Monday, August 2, 2010

A minor irritation

When we took son to the hospital last week, he had to go for an x-ray. This is always good for a laugh as his spine shape and heart totally obscure his left lung - where the problem always is, and the hospital can't get the plates in between him and his moulded wheelchair - the shape of his spine means lying on the bed is out.

This time was even better. The Medical Assessment Unit was heaving and grossly undermanned. But they had to call a porter (who wasn't familiar with driving his attendant controlled, powered wheelchair) and insisted on sending a nursing assistant escort as well (who hadn't been told why she was needed). So off we trundled in convoy, with me driving the wheelchair, wife managing the suction, porter in front feeling like a spare part and nursing assistant behind wondering why she was there. They were very nice people and it wasn't their fault - but we really did know where x-ray was.

Why they hadn't provided a siren and a couple of motorcycle outriders was not explained.


  1. Hi Ned.

    Apologies for not getting back to you sooner.

    I have read your suggested reading and I am appalled by it! There appears to be no provision (or understanding) of the needs of those with physical/learning difficulties within the NHS hospital setting.

    I work within mental health and realise that the NHS is ill-equipped to deal with those who have 'management problems.' Our usual response if contacted by a doctor and asked "How do you manage this patient?" is "Send them home!"

    I also realise - and I am not making excuses here(!) - that hospital wards are not over-run with a glut of nurses! The people we regard as nurses are probably - in the majority of cases - health care assistants. I am not denigrating health care assistants - but they do not have the training and in all probability - neither do the nurses. I can imagine that the 'real' nurses are immensely stressed!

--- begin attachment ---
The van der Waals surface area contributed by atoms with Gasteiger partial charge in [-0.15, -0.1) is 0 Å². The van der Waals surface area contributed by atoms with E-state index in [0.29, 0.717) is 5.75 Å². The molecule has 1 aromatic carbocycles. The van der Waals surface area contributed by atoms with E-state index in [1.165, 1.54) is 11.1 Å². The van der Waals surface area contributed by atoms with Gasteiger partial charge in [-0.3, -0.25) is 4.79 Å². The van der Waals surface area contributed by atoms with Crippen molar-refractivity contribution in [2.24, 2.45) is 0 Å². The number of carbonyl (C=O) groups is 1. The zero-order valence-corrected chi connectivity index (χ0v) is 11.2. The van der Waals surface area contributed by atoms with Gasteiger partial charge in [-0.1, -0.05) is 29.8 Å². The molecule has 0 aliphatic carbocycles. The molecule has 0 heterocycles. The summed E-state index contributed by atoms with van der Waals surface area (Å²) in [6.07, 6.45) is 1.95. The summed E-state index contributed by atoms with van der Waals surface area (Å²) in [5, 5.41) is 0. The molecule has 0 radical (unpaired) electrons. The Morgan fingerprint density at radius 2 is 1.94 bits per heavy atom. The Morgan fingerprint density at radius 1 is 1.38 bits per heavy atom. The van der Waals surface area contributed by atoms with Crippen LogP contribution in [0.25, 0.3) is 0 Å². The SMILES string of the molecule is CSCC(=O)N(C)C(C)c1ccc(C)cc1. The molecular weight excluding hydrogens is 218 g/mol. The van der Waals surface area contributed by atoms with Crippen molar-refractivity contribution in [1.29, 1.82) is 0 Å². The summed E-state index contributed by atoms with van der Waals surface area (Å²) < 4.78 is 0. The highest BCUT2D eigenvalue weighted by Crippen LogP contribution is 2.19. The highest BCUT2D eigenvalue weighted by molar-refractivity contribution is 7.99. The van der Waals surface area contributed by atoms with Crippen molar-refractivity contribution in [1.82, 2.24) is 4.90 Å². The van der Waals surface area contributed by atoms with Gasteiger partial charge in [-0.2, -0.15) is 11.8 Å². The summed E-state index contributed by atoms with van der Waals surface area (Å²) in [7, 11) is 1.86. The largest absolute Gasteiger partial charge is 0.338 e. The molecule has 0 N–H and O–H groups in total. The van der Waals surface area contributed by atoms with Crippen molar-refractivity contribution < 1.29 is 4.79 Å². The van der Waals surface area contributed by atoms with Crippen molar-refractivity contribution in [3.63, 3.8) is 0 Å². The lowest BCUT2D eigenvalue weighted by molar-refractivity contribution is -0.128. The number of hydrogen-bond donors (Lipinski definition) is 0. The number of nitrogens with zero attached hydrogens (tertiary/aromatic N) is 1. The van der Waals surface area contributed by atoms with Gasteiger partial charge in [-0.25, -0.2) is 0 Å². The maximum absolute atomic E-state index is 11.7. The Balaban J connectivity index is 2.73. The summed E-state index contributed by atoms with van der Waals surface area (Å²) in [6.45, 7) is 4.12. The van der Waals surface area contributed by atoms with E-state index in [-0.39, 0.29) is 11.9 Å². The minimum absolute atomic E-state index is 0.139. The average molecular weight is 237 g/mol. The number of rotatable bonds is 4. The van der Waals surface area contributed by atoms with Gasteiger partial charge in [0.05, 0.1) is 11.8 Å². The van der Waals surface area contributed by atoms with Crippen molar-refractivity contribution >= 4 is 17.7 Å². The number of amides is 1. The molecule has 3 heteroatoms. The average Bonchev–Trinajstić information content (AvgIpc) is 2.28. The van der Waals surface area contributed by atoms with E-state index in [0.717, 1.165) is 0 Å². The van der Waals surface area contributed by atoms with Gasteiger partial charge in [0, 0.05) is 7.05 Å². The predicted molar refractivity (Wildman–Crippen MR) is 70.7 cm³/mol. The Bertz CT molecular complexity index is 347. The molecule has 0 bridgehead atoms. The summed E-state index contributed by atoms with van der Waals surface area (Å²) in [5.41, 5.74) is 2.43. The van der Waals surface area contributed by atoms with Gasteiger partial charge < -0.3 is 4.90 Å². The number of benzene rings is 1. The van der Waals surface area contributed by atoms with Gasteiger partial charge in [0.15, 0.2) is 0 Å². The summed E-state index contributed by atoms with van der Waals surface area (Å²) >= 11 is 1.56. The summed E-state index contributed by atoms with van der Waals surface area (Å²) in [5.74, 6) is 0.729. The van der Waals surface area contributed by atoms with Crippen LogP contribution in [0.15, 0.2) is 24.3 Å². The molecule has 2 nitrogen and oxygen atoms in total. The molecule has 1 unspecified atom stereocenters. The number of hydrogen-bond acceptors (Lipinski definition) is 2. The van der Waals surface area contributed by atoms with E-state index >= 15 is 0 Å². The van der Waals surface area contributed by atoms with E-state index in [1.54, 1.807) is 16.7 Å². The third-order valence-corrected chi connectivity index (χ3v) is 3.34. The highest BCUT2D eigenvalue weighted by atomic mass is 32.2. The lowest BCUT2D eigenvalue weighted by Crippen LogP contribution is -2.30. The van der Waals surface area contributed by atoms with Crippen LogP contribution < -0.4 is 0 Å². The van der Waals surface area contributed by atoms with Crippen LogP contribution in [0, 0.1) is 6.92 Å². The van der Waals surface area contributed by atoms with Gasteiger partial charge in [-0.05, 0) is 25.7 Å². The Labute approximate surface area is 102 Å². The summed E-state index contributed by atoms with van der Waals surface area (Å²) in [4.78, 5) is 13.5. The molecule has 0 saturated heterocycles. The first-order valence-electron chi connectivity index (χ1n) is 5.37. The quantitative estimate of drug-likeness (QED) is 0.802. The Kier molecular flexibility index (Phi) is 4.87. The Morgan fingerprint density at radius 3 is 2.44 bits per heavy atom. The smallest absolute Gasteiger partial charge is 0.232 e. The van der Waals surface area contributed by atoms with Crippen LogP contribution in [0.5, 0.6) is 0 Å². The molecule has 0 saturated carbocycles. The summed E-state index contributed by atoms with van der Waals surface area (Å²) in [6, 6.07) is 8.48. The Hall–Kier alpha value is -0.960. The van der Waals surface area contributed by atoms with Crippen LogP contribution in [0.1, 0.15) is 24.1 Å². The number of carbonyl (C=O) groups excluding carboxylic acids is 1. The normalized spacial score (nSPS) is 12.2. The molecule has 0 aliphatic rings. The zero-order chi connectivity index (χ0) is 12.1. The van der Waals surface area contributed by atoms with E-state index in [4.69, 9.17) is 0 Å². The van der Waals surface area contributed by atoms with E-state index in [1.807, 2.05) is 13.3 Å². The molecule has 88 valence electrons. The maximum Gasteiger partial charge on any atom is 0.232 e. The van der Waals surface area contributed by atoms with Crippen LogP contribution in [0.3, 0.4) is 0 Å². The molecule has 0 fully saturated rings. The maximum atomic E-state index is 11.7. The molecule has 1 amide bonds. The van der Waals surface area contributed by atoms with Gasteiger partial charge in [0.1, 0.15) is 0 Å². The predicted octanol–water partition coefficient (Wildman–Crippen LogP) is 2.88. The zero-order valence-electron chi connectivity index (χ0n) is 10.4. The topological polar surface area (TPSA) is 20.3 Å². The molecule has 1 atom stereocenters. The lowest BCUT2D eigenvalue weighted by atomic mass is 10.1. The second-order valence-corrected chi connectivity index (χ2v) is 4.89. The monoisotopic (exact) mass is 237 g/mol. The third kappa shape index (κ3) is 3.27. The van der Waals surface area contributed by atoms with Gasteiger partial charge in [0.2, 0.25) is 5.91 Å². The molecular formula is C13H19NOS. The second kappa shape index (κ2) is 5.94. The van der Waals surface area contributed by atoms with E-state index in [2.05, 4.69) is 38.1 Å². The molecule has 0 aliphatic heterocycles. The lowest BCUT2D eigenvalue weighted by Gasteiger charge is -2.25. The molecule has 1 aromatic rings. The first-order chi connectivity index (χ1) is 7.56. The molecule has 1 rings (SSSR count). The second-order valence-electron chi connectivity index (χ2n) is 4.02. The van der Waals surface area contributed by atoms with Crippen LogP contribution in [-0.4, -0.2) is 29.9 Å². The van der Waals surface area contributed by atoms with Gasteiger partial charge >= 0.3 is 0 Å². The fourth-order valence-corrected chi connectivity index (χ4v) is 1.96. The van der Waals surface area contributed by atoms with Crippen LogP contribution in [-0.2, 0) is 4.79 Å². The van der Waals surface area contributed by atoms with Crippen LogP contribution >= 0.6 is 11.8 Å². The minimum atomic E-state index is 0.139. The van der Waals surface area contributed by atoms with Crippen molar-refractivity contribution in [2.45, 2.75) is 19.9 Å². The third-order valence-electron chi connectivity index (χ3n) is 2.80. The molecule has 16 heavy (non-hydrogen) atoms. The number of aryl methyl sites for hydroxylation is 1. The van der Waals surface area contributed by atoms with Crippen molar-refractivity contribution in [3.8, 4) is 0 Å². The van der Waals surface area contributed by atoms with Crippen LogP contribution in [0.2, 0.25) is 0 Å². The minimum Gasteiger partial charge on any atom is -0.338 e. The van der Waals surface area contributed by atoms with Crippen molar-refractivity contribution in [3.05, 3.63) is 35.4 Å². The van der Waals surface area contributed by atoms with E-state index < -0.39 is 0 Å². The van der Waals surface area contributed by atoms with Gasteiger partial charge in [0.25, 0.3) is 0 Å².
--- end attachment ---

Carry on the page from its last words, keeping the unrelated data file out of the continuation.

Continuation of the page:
That aside - I do not think that this has any bearing on your sons case. What we don't understand - we fear! Sad - but true and people tend to back off. This must make you feel totally isolated.

    I can offer no solutions Ned. Society has to be informed of the (hidden) people in our midst. Will it happen? Not for a long time, I think.


    Good people with physical/learning disabilities are well hidden from society and it would appear that the NHS does not recognise their existence. I do not think that this is deliberate - but nevertheless it must be enormously frustrating!

  2. Afraid hospitals aren't good places for people with disabilities. They're geared up to cope with 'normal' people who are ill - insofar as they're funded and staffed however inadequately. Having said that, things like Mencaps 'Death by Indifference' has had an impact and there is an acknowledgment now that they need to do things differently for disabled people. The people are good and do their best in the main but without more of them, better training and the resources to do it, I'm afraid it's going to be a slow job. At least these days we wouldn't be simply attached to a drip, discharged without any training and told to go home and do our best - this really happened to us 20 years ago. I can't imagine it would now.